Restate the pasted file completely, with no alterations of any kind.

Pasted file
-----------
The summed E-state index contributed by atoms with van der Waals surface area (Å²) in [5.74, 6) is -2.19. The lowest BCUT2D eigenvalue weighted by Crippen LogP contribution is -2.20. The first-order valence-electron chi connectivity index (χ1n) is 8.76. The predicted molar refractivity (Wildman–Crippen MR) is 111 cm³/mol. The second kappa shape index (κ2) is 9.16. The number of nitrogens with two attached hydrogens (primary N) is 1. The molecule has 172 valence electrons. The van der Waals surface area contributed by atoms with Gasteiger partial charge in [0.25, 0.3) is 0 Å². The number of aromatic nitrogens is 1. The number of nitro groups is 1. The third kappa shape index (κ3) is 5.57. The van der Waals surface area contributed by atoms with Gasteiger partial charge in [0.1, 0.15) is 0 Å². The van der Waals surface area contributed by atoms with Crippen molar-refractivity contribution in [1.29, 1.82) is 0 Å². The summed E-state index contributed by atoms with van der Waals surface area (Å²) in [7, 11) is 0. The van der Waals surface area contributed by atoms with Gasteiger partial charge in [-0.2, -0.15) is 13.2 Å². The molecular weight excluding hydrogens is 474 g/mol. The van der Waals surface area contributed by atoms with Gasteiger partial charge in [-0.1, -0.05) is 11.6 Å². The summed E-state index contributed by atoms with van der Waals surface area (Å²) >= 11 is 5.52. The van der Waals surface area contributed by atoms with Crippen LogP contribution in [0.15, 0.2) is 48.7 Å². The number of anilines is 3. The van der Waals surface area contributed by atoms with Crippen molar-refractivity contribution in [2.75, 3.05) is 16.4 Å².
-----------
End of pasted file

The summed E-state index contributed by atoms with van der Waals surface area (Å²) in [5.74, 6) is -2.19. The lowest BCUT2D eigenvalue weighted by Crippen LogP contribution is -2.20. The first-order valence-electron chi connectivity index (χ1n) is 8.76. The predicted molar refractivity (Wildman–Crippen MR) is 111 cm³/mol. The second kappa shape index (κ2) is 9.16. The number of nitrogens with two attached hydrogens (primary N) is 1. The molecule has 172 valence electrons. The van der Waals surface area contributed by atoms with Gasteiger partial charge in [0.25, 0.3) is 0 Å². The number of aromatic nitrogens is 1. The number of nitro groups is 1. The third kappa shape index (κ3) is 5.57. The van der Waals surface area contributed by atoms with Gasteiger partial charge in [0.1, 0.15) is 0 Å². The van der Waals surface area contributed by atoms with Crippen molar-refractivity contribution in [1.29, 1.82) is 0 Å². The summed E-state index contributed by atoms with van der Waals surface area (Å²) in [7, 11) is 0. The van der Waals surface area contributed by atoms with Gasteiger partial charge in [-0.2, -0.15) is 13.2 Å². The molecular weight excluding hydrogens is 474 g/mol. The van der Waals surface area contributed by atoms with Gasteiger partial charge in [-0.1, -0.05) is 11.6 Å². The summed E-state index contributed by atoms with van der Waals surface area (Å²) >= 11 is 5.52. The van der Waals surface area contributed by atoms with Crippen LogP contribution in [0.15, 0.2) is 48.7 Å². The number of anilines is 3. The van der Waals surface area contributed by atoms with Crippen molar-refractivity contribution in [2.75, 3.05) is 16.4 Å².